We present a case of a 46-year-old Korean male who underwent a deceased donor kidney transplant in 2014 secondary to diabetic nephropathy. He presented with vomiting, diarrhea and fever and was initially treated for viral gastroenteritis. Chest X-ray (CXR) on admission showed bibasilar linear infiltrates (Fig. 1A). His clinical status rapidly deteriorated and he was admitted to the intensive care unit and was started on low-dose vasopressors. Patient's hemodynamics continued to worsen with respiratory failure requiring high-flow nasal cannula due to hypoxemia. He rapidly developed ARDS and required intubation with low-tidal volume ventilation and paralytics. Chest X-ray revealed diffuse bilateral alveolar infiltrates with air bronchogram (Fig. 1B) and chest computed tomography revealed tree-in-bud infiltrates and splenomegaly. Laboratory data was notable for pancytopenia, transaminitis, ferritin of 16,624ng/mL, elevated LDH, normal triglycerides and a positive urine and serum Histoplasma antigen. He had several environmental and animal exposures including bats, rats, animal droppings and mold along subway tunnels. Work-up including acid-fast Bacilli smear and culture, hepatitis panel, Bartonella, Human Immunodeficiency Virus (HIV), Legionella, Cryptococcus, Parvovirus, Human Herpes Virus 6, Adenovirus, Epstein-barr Virus and Cytomegalovirus polymerase chain reaction tests were negative. Bronchoalveolar lavage revealed numerous fungal organisms in the form of budding yeasts without evidence of pseudohyphae, consistent with Histoplasma Capsulatum. Culture data confirmed the diagnosis. The patient rapidly improved and was successfully extubated after starting amphotericin B, followed by itraconazole. Soluble IL-2 receptor came back elevated (14,150pg/mL) a few days later. Tacrolimus and mofetil mycophenolate had been initially stopped due to worsening renal function but were restarted before discharge. The patient was fully recovered at 6-month follow up.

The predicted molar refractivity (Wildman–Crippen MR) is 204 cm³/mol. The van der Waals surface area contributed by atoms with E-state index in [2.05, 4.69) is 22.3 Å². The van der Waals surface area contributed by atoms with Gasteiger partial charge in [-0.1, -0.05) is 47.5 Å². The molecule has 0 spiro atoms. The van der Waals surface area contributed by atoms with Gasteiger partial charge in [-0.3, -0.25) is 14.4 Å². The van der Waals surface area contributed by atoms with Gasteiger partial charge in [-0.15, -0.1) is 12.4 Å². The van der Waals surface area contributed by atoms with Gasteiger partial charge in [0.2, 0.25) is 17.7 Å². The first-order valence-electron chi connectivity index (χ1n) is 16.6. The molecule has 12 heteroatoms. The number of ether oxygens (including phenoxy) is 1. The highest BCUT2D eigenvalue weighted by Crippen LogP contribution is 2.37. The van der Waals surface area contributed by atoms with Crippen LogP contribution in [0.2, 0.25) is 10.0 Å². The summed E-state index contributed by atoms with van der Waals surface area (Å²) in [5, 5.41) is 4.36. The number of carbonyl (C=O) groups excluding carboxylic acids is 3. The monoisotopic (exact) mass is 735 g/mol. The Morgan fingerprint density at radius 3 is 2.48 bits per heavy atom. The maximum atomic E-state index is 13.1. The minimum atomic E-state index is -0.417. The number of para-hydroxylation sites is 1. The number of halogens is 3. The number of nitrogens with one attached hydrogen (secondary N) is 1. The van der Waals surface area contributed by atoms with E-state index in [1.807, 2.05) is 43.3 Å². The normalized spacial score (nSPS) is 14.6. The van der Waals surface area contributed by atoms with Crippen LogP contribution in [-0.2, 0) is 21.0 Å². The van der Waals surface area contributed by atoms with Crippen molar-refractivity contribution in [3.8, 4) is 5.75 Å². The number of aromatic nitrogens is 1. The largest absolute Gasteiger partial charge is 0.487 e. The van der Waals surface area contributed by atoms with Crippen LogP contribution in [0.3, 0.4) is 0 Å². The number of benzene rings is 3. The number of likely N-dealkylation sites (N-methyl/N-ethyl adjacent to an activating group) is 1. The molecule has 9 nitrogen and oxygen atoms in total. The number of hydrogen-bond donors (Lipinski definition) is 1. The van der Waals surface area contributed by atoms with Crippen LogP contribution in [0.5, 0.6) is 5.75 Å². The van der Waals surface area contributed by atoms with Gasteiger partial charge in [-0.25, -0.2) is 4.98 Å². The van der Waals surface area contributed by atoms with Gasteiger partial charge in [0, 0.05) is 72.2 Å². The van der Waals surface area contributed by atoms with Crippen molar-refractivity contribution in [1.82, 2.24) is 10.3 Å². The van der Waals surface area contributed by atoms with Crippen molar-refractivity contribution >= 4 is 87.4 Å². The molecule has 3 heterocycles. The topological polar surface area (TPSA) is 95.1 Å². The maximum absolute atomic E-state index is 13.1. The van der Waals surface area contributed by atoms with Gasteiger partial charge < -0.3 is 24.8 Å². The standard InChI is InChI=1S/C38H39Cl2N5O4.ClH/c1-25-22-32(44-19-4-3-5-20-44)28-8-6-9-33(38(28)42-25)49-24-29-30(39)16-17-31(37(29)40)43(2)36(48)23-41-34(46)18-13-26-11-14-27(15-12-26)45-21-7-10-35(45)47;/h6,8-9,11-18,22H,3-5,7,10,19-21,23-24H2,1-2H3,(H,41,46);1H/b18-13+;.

Fig. 1.

Chest X-ray on admission and at 12-h follow-up. (A) Bibasilar linear infiltrates seen on admission. (B) Diffuse bilateral alveolar infiltrates with air bronchogram seen 12h after admission.